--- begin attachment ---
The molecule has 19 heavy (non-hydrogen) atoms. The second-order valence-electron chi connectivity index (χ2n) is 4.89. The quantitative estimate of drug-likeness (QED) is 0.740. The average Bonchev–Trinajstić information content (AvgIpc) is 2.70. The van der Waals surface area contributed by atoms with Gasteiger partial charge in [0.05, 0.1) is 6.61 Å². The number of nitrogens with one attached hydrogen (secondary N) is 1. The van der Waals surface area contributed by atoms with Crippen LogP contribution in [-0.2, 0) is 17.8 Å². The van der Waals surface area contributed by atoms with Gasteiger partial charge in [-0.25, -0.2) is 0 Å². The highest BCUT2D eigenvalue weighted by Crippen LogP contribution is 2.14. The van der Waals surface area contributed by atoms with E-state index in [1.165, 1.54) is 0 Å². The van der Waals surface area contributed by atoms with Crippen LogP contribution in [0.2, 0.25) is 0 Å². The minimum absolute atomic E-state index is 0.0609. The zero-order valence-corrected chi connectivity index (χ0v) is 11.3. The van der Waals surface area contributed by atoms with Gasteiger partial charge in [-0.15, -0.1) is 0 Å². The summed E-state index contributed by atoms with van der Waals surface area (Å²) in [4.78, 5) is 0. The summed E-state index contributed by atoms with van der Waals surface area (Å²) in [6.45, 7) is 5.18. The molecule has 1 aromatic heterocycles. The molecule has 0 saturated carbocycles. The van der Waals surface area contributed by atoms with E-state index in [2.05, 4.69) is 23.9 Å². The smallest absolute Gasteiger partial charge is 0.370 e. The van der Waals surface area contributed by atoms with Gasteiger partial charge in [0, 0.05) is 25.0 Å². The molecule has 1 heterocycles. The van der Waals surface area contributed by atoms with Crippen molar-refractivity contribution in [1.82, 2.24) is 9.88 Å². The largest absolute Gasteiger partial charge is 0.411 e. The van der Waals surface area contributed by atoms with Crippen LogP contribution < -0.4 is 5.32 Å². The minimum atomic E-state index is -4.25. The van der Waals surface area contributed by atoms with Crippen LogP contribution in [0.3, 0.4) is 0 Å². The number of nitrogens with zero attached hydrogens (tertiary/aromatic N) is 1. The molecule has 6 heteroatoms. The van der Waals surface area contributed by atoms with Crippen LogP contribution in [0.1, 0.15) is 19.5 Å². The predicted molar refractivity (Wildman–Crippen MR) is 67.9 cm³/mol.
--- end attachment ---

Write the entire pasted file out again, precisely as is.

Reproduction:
The molecule has 19 heavy (non-hydrogen) atoms. The second-order valence-electron chi connectivity index (χ2n) is 4.89. The quantitative estimate of drug-likeness (QED) is 0.740. The average Bonchev–Trinajstić information content (AvgIpc) is 2.70. The van der Waals surface area contributed by atoms with Gasteiger partial charge in [0.05, 0.1) is 6.61 Å². The number of nitrogens with one attached hydrogen (secondary N) is 1. The van der Waals surface area contributed by atoms with Crippen LogP contribution in [-0.2, 0) is 17.8 Å². The van der Waals surface area contributed by atoms with Gasteiger partial charge in [-0.25, -0.2) is 0 Å². The highest BCUT2D eigenvalue weighted by Crippen LogP contribution is 2.14. The van der Waals surface area contributed by atoms with E-state index in [1.165, 1.54) is 0 Å². The van der Waals surface area contributed by atoms with Crippen LogP contribution in [0.2, 0.25) is 0 Å². The minimum absolute atomic E-state index is 0.0609. The zero-order valence-corrected chi connectivity index (χ0v) is 11.3. The van der Waals surface area contributed by atoms with Gasteiger partial charge in [-0.15, -0.1) is 0 Å². The summed E-state index contributed by atoms with van der Waals surface area (Å²) in [4.78, 5) is 0. The summed E-state index contributed by atoms with van der Waals surface area (Å²) in [6.45, 7) is 5.18. The molecule has 1 aromatic heterocycles. The molecule has 0 saturated carbocycles. The van der Waals surface area contributed by atoms with E-state index in [2.05, 4.69) is 23.9 Å². The smallest absolute Gasteiger partial charge is 0.370 e. The van der Waals surface area contributed by atoms with Gasteiger partial charge in [0, 0.05) is 25.0 Å². The molecule has 1 heterocycles. The van der Waals surface area contributed by atoms with Crippen molar-refractivity contribution in [1.82, 2.24) is 9.88 Å². The largest absolute Gasteiger partial charge is 0.411 e. The van der Waals surface area contributed by atoms with Crippen LogP contribution < -0.4 is 5.32 Å². The minimum atomic E-state index is -4.25. The van der Waals surface area contributed by atoms with Crippen LogP contribution in [0.3, 0.4) is 0 Å². The number of nitrogens with zero attached hydrogens (tertiary/aromatic N) is 1. The molecule has 6 heteroatoms. The van der Waals surface area contributed by atoms with Crippen LogP contribution in [0.1, 0.15) is 19.5 Å². The predicted molar refractivity (Wildman–Crippen MR) is 67.9 cm³/mol.